“Great spot to relax. There are some nice hiking options, as well.” – Tommy B.

Campground Details:

  • Price: Free
  • Number of sites: 12
  • RV sites: Yes
  • Fires allowed: Yes
  • Pets allowed: Yes

It can be challenging to locate spots for free camping in Santa Barbara, but with this list of 7 incredible sites in the area, you can explore more of California’s wilderness without going broke. Free camping is just a taste of what Santa Barbara has to offer outdoor enthusiasts. For more ideas on where to camp in Santa Barbara, explore The Dyrt’s full list.


This article about free camping Santa Barbara was brought to you by Banner & Oak.

Banner & Oak - Best Trucker Hats

Check out their variety of hats and caps before going to any of these campgrounds.

Sours: https://thedyrt.com/magazine/local/free-camping-santa-barbara/

Dispersed Camping

The Santa Lucia Ranger District offers a diversity of outdoor opportunities. These lands are yours - to visit, to care for, but most of all, to enjoy. What are you waiting for? Pack up your family and friends and head for adventure in America's Great Outdoors. The Santa Lucia Ranger District offers a variety of recreational opportunities... hiking and backpacking, trail riding by horse, mountain biking, off-highway vehicles, hunting, camping and picnicking, and don't forget vibrant wildflower displays each spring especially in the Figueroa Recreation Area.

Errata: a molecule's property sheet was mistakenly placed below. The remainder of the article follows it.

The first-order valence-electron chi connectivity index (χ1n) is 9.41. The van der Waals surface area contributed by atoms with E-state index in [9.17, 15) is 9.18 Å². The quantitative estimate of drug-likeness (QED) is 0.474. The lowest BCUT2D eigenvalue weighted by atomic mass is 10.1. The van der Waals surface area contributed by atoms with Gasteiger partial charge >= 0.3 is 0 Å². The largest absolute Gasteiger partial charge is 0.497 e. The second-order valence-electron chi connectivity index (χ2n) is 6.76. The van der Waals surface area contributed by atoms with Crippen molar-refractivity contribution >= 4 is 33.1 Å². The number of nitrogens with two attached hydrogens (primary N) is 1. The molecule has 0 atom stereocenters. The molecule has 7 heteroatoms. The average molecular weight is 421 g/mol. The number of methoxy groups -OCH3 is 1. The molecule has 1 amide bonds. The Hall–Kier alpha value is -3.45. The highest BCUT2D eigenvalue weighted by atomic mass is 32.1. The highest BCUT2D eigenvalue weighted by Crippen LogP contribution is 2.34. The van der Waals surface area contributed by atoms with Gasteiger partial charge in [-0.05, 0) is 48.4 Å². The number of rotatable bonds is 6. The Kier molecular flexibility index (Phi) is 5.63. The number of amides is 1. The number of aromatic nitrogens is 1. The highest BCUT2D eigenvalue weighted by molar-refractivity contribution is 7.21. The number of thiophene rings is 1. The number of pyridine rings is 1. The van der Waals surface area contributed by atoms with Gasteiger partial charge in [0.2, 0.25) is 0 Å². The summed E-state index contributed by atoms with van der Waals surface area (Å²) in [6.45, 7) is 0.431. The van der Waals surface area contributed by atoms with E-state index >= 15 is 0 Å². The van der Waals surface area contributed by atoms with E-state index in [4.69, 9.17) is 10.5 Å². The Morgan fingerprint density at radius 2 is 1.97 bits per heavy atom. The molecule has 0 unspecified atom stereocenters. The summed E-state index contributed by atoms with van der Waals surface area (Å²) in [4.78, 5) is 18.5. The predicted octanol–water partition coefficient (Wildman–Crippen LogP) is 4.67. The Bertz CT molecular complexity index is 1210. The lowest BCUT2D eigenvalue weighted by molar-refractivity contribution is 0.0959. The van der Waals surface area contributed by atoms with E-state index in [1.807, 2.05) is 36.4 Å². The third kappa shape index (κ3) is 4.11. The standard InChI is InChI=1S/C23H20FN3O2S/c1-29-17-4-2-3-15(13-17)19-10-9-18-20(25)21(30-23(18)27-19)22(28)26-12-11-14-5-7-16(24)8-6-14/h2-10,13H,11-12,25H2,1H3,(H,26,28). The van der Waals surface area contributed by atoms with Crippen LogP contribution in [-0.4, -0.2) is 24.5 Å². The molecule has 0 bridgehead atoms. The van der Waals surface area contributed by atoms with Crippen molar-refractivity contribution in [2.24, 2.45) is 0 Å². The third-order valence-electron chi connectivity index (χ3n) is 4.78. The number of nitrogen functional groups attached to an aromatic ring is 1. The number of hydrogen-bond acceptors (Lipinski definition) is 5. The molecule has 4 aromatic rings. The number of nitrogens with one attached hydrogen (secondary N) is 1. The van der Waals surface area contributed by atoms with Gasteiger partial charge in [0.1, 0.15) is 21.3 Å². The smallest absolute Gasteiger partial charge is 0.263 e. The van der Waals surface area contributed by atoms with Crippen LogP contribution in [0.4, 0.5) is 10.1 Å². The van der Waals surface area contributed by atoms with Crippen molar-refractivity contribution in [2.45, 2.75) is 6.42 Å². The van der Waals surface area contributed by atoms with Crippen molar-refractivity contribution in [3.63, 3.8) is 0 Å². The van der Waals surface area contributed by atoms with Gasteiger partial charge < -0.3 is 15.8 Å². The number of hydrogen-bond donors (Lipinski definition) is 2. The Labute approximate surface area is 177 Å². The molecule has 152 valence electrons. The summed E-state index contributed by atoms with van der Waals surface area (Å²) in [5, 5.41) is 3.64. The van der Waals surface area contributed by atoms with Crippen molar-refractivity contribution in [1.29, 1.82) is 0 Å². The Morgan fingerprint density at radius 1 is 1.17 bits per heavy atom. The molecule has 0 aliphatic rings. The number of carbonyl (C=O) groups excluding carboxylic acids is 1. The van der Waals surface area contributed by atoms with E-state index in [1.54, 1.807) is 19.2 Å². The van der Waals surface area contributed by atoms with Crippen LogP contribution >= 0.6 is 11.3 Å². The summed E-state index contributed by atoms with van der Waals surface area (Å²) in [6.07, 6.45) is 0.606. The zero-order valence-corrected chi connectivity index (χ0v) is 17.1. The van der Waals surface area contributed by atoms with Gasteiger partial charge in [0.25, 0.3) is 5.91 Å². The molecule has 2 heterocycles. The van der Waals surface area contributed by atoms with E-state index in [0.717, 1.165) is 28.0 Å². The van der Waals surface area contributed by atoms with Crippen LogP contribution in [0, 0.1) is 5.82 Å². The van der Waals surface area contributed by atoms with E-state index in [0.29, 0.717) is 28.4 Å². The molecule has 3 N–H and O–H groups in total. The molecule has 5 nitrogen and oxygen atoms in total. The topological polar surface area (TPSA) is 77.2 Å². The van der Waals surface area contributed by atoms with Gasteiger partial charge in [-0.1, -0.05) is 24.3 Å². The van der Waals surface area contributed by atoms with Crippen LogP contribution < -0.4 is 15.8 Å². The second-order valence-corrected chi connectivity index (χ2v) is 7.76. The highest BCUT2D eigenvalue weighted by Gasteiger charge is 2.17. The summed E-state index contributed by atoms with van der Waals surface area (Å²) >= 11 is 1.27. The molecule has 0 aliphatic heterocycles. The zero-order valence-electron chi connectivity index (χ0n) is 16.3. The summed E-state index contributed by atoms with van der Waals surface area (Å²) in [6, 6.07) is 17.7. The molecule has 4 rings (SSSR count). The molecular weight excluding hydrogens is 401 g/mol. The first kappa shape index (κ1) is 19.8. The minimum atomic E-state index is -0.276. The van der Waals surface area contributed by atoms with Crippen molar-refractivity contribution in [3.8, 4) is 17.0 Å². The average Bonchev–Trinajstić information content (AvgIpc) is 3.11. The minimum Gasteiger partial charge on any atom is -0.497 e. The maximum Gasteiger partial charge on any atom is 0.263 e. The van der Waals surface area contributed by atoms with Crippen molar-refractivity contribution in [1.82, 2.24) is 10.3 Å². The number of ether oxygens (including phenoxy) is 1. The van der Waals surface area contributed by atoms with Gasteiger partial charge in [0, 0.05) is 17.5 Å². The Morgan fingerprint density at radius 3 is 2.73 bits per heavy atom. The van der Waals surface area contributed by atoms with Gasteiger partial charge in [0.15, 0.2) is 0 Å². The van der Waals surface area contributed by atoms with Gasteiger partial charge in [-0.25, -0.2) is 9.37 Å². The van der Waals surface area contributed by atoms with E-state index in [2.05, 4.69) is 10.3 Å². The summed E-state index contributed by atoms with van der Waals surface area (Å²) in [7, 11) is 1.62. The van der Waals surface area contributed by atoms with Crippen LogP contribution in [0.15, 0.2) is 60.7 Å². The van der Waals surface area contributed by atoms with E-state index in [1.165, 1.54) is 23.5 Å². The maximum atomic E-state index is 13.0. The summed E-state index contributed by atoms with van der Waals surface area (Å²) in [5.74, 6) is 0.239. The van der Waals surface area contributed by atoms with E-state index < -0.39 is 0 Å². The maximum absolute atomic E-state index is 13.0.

Recreation passes are required for use of certain recreation sites and areas in the forest, and for certain facilities and services. 

Parks Management Concession Company

For more information about concession-managed campgrounds and day use areas in the Los Padres National Forest, please visit: www.campone.com.

Adventure Pass

On the Santa Lucia Ranger District, the Adventure Pass is only required at the following campgrounds: Hi Mountain, Miranda Pine, Horseshoe, Bates, Brookshire and American Canyon (deer hunting season only). Contact the Santa Lucia Ranger District office for more information about purchasing and using the Adventure Pass. (805) 448-6487 or contact your nearest Big 5 Sporting Goods Store.